If you have read any of Alltech’s other blog posts on mycotoxins, you know the many hazardous effects mycotoxins may have on livestock animals. In poultry production alone, mycotoxins have been linked to mouth lesions, yellow livers, gizzard erosions and poor gut integrity. Many of the world’s biggest poultry integrators pay very close attention to their grain and feed quality because of the effects these challenges may have on poultry health and on profit margins.
When it comes to organic poultry production, however, the more stringent regulations also present unique challenges.
First, there is the challenge of supply and demand. According to a survey conducted in 2014 by the USDA National Agricultural Statistics Service, sales of U.S. organic products have increased 72 percent since 2008. Demand for organic and non-GMO broiler chickens, turkeys and eggs is also strong and is expected to double in the next decade. In response to the increase in demand, local producers have been expanding their organic and non-GMO production. A recent article from WattAgNet.com summarizes the rapid growth that organic poultry has had. From 2000 to 2014, organic broiler production grew by 96 percent, organic layer flocks grew by 89 percent and turkey production grew by 35 percent.
Even though the poultry industry has been very quick to respond to consumer demands, the supply of certified organic and non-GMO grains has been slower to react.
The U.S. is the largest corn producer in the world, but in 2011 it was estimated that organic corn represented only 0.26 percent of production. Today, about 4 percent of food sales are organic while only 0.5 percent of U.S. farm acreage is dedicated organic. With a limited supply, buyers are often forced to accept higher levels of broken kernels and imperfections in their grain.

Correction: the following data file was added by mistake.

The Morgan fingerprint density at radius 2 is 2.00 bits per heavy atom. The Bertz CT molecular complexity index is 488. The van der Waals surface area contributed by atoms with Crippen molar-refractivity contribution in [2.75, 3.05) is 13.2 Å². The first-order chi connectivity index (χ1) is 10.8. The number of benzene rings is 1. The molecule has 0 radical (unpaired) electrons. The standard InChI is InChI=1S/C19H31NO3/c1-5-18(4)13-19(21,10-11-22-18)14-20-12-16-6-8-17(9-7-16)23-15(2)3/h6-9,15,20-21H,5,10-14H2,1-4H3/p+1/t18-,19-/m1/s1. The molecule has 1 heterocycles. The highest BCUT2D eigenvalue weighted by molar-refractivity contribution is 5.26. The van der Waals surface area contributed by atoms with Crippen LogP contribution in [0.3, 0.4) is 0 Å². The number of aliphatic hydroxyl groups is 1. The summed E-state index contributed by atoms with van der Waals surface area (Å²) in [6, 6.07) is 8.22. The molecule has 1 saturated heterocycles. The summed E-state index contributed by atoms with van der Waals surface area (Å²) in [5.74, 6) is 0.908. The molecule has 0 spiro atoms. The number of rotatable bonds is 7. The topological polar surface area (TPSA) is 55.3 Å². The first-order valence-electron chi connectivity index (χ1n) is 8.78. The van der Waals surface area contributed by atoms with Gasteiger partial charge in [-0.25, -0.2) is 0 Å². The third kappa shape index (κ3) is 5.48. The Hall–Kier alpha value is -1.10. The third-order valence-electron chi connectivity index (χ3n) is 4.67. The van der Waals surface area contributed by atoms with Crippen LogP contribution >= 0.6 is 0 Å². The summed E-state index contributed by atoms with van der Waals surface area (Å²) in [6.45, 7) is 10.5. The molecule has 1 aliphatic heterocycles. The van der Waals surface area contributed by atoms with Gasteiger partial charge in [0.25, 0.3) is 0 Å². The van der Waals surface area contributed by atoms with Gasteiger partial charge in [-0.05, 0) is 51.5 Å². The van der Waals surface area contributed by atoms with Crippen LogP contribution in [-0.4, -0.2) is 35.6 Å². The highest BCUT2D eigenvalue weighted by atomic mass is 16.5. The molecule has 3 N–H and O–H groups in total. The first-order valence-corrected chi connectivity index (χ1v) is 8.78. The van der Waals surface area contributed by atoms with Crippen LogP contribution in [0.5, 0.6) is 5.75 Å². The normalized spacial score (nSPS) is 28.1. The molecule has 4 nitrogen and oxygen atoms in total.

The case for grain quality
Grains with broken kernels and imperfections usually contain higher levels of molds and mycotoxins. Most of the mycotoxin-producing species of molds are soil-born fungi, which can survive and remain in fields for long periods of time. With modern agricultural practices such as no-till methods, incidences of fungal contamination appear to be increasing. The presence of corn stems and infected ears remaining on the soil surface from one year to another may serve as a source of inoculums, contributing to the increased incidence of contaminated grains (Mora and Moreno, 1984).
According to Duarte et al. (2008), fungicides can reduce the incidence of Fusarium molds in corn grain, but the use of fungicides is not allowed when growing organic corn.
Managing a hidden mycotoxin threat
To protect our food chain, the U.S. Food and Drug Administration imposes limits for mycotoxin levels in food and feed. This was highlighted in a recent alert by the National Grain and Feed Association to remind everyone of the acceptable levels. To meet the standards of organic production as well as these limits, organic producers are limited in terms of mycotoxin risk management and gut health prevention tools.
Management strategies and the implementation of a thorough program are necessary to prevent exposure to mycotoxins. Checking grain quality by utilizing industry-approved standards to collect samples and submitting them to a high-standard testing laboratory is a good start, followed by routine maintenance of feed mills to eliminate possible contamination in the milling process. Certified organic mycotoxin control agents in the diets should also be utilized to help prevent or offset the impacts mycotoxins can have on overall performance.
To learn more about Alltech’s program for managing mycotoxins, visit www.knowmycotoxins.com.